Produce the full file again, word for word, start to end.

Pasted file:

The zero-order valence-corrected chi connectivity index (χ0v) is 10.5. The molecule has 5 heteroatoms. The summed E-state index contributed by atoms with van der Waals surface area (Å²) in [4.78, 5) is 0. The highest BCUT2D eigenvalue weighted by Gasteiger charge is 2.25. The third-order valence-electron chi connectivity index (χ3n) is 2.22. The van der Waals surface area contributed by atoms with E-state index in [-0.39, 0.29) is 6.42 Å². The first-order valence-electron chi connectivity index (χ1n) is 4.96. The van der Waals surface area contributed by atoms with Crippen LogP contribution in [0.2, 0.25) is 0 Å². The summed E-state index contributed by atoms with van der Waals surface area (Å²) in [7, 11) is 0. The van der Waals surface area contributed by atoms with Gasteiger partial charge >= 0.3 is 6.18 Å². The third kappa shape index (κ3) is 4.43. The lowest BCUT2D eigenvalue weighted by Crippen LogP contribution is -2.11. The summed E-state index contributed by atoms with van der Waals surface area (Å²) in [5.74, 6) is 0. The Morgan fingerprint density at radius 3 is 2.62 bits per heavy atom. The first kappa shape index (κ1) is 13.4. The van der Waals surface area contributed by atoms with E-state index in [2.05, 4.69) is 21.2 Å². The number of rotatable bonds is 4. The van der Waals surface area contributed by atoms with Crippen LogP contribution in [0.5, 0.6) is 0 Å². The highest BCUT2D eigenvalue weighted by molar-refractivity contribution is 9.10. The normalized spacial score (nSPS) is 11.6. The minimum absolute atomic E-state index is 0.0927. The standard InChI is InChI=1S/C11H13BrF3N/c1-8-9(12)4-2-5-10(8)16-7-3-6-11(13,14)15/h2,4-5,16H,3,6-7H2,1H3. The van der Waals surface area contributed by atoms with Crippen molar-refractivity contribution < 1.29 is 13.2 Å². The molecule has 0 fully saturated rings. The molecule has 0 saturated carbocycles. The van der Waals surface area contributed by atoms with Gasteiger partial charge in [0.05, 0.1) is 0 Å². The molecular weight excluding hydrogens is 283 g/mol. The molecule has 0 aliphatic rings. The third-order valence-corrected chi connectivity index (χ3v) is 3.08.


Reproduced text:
The zero-order valence-corrected chi connectivity index (χ0v) is 10.5. The molecule has 5 heteroatoms. The summed E-state index contributed by atoms with van der Waals surface area (Å²) in [4.78, 5) is 0. The highest BCUT2D eigenvalue weighted by Gasteiger charge is 2.25. The third-order valence-electron chi connectivity index (χ3n) is 2.22. The van der Waals surface area contributed by atoms with E-state index in [-0.39, 0.29) is 6.42 Å². The first-order valence-electron chi connectivity index (χ1n) is 4.96. The van der Waals surface area contributed by atoms with Crippen LogP contribution in [0.2, 0.25) is 0 Å². The summed E-state index contributed by atoms with van der Waals surface area (Å²) in [7, 11) is 0. The van der Waals surface area contributed by atoms with Gasteiger partial charge >= 0.3 is 6.18 Å². The third kappa shape index (κ3) is 4.43. The lowest BCUT2D eigenvalue weighted by Crippen LogP contribution is -2.11. The summed E-state index contributed by atoms with van der Waals surface area (Å²) in [5.74, 6) is 0. The Morgan fingerprint density at radius 3 is 2.62 bits per heavy atom. The first kappa shape index (κ1) is 13.4. The van der Waals surface area contributed by atoms with E-state index in [2.05, 4.69) is 21.2 Å². The number of rotatable bonds is 4. The van der Waals surface area contributed by atoms with Crippen LogP contribution in [0.5, 0.6) is 0 Å². The highest BCUT2D eigenvalue weighted by molar-refractivity contribution is 9.10. The normalized spacial score (nSPS) is 11.6. The minimum absolute atomic E-state index is 0.0927. The standard InChI is InChI=1S/C11H13BrF3N/c1-8-9(12)4-2-5-10(8)16-7-3-6-11(13,14)15/h2,4-5,16H,3,6-7H2,1H3. The van der Waals surface area contributed by atoms with Crippen molar-refractivity contribution < 1.29 is 13.2 Å². The molecule has 0 fully saturated rings. The molecule has 0 saturated carbocycles. The van der Waals surface area contributed by atoms with Gasteiger partial charge in [0.05, 0.1) is 0 Å². The molecular weight excluding hydrogens is 283 g/mol. The molecule has 0 aliphatic rings. The third-order valence-corrected chi connectivity index (χ3v) is 3.08.